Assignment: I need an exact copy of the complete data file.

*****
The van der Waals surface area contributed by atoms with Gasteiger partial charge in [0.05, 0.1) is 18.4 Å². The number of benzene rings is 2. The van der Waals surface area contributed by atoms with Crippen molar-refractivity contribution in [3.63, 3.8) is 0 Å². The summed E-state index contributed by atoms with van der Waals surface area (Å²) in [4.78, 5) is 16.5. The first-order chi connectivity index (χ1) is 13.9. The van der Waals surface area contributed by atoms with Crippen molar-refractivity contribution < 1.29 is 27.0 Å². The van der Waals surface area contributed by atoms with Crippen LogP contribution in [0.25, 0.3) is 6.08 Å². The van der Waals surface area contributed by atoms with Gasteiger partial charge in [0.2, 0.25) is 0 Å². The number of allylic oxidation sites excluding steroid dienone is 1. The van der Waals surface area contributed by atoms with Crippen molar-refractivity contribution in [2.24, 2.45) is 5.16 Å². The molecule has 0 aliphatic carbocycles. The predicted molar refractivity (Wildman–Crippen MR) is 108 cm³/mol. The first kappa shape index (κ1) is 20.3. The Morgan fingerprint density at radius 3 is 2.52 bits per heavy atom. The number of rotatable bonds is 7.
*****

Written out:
The van der Waals surface area contributed by atoms with Gasteiger partial charge in [0.05, 0.1) is 18.4 Å². The number of benzene rings is 2. The van der Waals surface area contributed by atoms with Crippen molar-refractivity contribution in [3.63, 3.8) is 0 Å². The summed E-state index contributed by atoms with van der Waals surface area (Å²) in [4.78, 5) is 16.5. The first-order chi connectivity index (χ1) is 13.9. The van der Waals surface area contributed by atoms with Crippen molar-refractivity contribution < 1.29 is 27.0 Å². The van der Waals surface area contributed by atoms with Crippen LogP contribution in [0.25, 0.3) is 6.08 Å². The van der Waals surface area contributed by atoms with Gasteiger partial charge in [0.2, 0.25) is 0 Å². The number of allylic oxidation sites excluding steroid dienone is 1. The van der Waals surface area contributed by atoms with Crippen molar-refractivity contribution in [2.24, 2.45) is 5.16 Å². The molecule has 0 aliphatic carbocycles. The predicted molar refractivity (Wildman–Crippen MR) is 108 cm³/mol. The first kappa shape index (κ1) is 20.3. The Morgan fingerprint density at radius 3 is 2.52 bits per heavy atom. The number of rotatable bonds is 7.